Suez and colleagues investigated the recovery of the gut microbiota after antibiotic treatment and found that probiotics might perturb rather than aid this process. The probiotics rapidly colonised the gut but prevented the normal microbiota from repopulating for up to 5 months. While likely to be considerably less appealing, the group who received autologous faecal microbiota transplantation recovered their microbiota the quickest, with the composition of the microbiota returning to normal within days. Furthermore, Zmora and colleagues showed that colonisation occurred in highly individualised patterns, with some people's gastrointestinal tracts rejecting probiotics and others allowing colonisation by the probiotic strain, meaning that many individuals taking probiotic supplements are simply wasting their money.
The benefits of probiotics don't stop at internal health. Research from the American Academy of Dermatology found that, whether applied topically or taken orally, probiotics can potentially help patients with skin issues such as acne, rosacea, and eczema. More studies need to be done though, so talk to your dermatologist before changing your regular routine.
The science on what probiotics do is still emerging. There is some hard evidence that suggests eating probiotic foods and supplements can have a beneficial effect on health. Other evidence suggests probiotics benefits are limited to those individuals in good health and should be avoided by those who suffer from certain serious health conditions. There is no research that demonstrates the risks or the benefits of probiotic supplements on children.
When looking at the list of possible causes, it is no surprise that gut function plays a role in brain fog. The gastrointestinal (GI) tract is in direct and indirect communication with the brain, and microbes in the gut can affect, for better or for worse, the types of communication that occur between the GI tract and the brain. Additionally, harmful products from pathogens in the gut can travel to the liver, overloading the liver and causing toxins to be circulated to the brain and contributing to brain fog.
Another study by Elinav and his colleagues suggests that not everyone’s gut reacts the same way to probiotic pills. They studied samples of microbiomes from antibiotic users before and after they took supplements for four weeks. The good bacteria were found in the digestive tracts of some people. But in others, the bacteria were present only in stool samples, not in their digestive tracts, where they’re thought to be needed to improve health.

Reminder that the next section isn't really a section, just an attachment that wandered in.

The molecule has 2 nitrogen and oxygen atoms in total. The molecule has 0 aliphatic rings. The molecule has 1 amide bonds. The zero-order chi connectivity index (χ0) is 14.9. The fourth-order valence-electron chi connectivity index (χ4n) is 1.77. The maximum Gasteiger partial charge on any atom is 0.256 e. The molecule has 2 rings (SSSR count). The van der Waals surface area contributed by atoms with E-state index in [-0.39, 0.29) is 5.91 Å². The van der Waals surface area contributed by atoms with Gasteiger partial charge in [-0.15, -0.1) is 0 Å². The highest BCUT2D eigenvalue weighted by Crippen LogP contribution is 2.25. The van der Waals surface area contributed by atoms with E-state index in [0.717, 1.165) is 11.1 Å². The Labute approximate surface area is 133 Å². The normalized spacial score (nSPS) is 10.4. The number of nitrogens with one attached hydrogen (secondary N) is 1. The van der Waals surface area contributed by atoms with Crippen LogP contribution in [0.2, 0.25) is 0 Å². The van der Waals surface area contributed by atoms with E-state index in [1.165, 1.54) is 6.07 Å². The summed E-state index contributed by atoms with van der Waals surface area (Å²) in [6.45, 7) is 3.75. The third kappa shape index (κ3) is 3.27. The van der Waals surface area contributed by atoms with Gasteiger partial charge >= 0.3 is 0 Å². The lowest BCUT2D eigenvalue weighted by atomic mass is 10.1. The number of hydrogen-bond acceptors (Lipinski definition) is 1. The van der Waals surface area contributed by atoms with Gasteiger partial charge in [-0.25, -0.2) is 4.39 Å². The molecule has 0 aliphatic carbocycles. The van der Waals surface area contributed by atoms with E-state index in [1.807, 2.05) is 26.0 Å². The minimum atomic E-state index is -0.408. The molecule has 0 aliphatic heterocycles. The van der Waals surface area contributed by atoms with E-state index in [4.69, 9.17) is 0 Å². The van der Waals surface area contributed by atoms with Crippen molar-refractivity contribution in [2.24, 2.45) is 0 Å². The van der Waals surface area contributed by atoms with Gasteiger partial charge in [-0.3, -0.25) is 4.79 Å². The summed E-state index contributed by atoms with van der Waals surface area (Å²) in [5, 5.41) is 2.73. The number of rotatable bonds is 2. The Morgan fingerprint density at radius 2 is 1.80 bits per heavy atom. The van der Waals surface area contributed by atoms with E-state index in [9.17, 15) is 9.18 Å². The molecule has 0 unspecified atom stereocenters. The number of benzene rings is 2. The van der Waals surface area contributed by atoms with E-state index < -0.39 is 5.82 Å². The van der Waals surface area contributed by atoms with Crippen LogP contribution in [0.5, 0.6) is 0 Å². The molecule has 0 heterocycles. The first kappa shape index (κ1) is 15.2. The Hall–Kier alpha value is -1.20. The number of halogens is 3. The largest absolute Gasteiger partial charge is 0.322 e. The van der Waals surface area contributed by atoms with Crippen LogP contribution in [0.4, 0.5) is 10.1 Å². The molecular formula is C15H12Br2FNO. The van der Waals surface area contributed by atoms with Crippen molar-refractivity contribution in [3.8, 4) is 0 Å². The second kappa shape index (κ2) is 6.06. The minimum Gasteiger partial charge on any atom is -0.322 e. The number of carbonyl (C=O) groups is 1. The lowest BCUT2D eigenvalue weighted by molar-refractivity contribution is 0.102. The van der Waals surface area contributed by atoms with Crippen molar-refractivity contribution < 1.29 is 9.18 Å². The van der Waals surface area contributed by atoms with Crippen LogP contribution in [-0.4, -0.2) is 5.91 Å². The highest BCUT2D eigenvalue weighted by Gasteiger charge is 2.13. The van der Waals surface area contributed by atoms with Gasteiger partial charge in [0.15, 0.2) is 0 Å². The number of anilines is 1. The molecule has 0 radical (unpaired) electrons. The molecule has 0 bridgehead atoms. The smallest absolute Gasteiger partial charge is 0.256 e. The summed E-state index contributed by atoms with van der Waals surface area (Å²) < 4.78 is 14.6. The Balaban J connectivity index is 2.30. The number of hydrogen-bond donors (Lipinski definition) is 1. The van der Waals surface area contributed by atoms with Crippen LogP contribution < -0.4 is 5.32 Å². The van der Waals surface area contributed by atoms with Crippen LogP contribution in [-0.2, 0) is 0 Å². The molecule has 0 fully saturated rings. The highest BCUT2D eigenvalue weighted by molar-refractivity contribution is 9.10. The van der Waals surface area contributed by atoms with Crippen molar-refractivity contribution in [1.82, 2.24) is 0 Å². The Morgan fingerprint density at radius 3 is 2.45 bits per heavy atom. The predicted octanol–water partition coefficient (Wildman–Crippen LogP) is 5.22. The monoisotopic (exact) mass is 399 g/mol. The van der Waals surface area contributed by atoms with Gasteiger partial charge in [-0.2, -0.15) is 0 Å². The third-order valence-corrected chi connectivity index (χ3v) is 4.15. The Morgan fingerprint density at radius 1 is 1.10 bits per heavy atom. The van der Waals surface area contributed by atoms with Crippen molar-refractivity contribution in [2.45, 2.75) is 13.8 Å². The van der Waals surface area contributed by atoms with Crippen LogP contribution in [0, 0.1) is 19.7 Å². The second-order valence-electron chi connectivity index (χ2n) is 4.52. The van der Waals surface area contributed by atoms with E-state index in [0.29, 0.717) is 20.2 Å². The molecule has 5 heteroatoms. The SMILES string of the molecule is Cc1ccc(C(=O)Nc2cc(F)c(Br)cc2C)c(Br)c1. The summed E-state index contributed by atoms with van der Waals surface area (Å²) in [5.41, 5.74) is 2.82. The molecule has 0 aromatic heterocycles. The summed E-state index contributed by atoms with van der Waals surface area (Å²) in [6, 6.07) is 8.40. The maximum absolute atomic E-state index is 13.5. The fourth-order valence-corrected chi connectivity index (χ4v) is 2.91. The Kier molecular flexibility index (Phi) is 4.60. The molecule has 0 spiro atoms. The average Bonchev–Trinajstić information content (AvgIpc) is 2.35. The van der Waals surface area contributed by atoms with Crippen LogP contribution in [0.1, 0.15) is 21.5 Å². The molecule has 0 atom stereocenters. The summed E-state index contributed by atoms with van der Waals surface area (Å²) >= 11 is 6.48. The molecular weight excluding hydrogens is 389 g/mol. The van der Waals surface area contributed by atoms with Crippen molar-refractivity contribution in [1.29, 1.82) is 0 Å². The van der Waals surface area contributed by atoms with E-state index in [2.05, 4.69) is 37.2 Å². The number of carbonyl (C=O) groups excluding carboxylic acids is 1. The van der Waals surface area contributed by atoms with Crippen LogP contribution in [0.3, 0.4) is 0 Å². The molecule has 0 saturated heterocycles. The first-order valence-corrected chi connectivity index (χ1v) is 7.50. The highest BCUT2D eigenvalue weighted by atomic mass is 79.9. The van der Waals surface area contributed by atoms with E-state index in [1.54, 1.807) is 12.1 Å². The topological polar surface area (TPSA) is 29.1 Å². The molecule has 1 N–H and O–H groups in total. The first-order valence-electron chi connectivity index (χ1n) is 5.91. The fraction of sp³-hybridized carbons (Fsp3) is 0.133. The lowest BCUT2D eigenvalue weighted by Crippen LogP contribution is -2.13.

Sugar is so easily accessible in Westernized cultures that it is easy to overindulge in it. But why do you crave it? There are several reasons. One, sugar usually means sucrose, which is composed of glucose and fructose. Glucose is the sugar in your blood, so consumption of sugar results in a temporary boost of energy. However, that blood-sugar spike causes insulin to be released to usher the sugar into cells for energy or fat storage, and shortly afterward your blood sugar drops. So then you feel a slump and reach for something to bring your blood sugar back up: more sugar.
Scientists are investigating probiotics, and their combined effects, by trying to classify the probiotic benefits of ingesting specific probiotic strains and understanding their role in the digestive tract. At present, the methodological and ethical limitations of human studies still make it difficult to fully understand the mechanisms of action of probiotics, but some explanations are available. Nevertheless, benefits linked to the consumption of probiotic strains have already been suggested (e.g. helping to support the immune system, help support digestive health), and others are still being investigated.
Pinning down the exact causes of IBS is difficult because each person has his or her own combination of causes. One cause that is receiving much attention is that of a disrupted microbiome, as there is a strong association between having a gastrointestinal (GI) infection, like food poisoning, and the onset of IBS. Also, the FODMAP diet, and nonabsorbable antibiotics to kill gut microbiota, have provided relief in many patients, further supporting the suspicion of a disrupted microbiome as contributing to IBS.